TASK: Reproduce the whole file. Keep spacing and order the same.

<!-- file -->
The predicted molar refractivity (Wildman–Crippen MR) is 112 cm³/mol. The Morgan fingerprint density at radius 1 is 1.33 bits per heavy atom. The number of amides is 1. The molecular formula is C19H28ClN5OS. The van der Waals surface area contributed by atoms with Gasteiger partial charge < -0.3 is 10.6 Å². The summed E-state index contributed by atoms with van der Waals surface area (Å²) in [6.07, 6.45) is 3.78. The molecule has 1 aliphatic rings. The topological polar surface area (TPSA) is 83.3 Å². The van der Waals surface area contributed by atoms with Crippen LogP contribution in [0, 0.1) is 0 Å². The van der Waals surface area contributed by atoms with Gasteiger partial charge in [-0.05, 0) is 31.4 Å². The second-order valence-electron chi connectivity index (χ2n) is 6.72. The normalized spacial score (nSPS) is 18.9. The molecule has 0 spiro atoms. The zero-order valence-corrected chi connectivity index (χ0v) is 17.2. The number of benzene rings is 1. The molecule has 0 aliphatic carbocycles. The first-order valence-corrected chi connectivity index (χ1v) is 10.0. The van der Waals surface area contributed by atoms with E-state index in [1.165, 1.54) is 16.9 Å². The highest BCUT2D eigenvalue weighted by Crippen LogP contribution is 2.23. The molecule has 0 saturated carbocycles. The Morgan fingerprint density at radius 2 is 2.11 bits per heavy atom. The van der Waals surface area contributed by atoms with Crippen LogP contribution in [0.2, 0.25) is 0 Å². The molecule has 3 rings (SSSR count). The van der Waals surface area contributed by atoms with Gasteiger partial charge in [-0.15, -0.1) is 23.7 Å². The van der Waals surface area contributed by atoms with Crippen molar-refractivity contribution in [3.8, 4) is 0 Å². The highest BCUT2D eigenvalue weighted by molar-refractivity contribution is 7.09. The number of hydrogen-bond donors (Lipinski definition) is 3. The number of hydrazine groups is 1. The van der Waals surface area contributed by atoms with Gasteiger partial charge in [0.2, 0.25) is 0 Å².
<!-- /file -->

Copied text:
The predicted molar refractivity (Wildman–Crippen MR) is 112 cm³/mol. The Morgan fingerprint density at radius 1 is 1.33 bits per heavy atom. The number of amides is 1. The molecular formula is C19H28ClN5OS. The van der Waals surface area contributed by atoms with Gasteiger partial charge < -0.3 is 10.6 Å². The summed E-state index contributed by atoms with van der Waals surface area (Å²) in [6.07, 6.45) is 3.78. The molecule has 1 aliphatic rings. The topological polar surface area (TPSA) is 83.3 Å². The van der Waals surface area contributed by atoms with Crippen LogP contribution in [0, 0.1) is 0 Å². The van der Waals surface area contributed by atoms with Gasteiger partial charge in [-0.05, 0) is 31.4 Å². The second-order valence-electron chi connectivity index (χ2n) is 6.72. The normalized spacial score (nSPS) is 18.9. The molecule has 0 spiro atoms. The zero-order valence-corrected chi connectivity index (χ0v) is 17.2. The number of benzene rings is 1. The molecule has 0 aliphatic carbocycles. The first-order valence-corrected chi connectivity index (χ1v) is 10.0. The van der Waals surface area contributed by atoms with E-state index in [1.165, 1.54) is 16.9 Å². The highest BCUT2D eigenvalue weighted by Crippen LogP contribution is 2.23. The molecule has 0 saturated carbocycles. The Morgan fingerprint density at radius 2 is 2.11 bits per heavy atom. The van der Waals surface area contributed by atoms with Crippen LogP contribution in [0.2, 0.25) is 0 Å². The molecule has 3 rings (SSSR count). The van der Waals surface area contributed by atoms with Gasteiger partial charge in [-0.15, -0.1) is 23.7 Å². The van der Waals surface area contributed by atoms with Crippen molar-refractivity contribution in [3.8, 4) is 0 Å². The highest BCUT2D eigenvalue weighted by molar-refractivity contribution is 7.09. The number of hydrogen-bond donors (Lipinski definition) is 3. The number of hydrazine groups is 1. The van der Waals surface area contributed by atoms with Gasteiger partial charge in [0.2, 0.25) is 0 Å².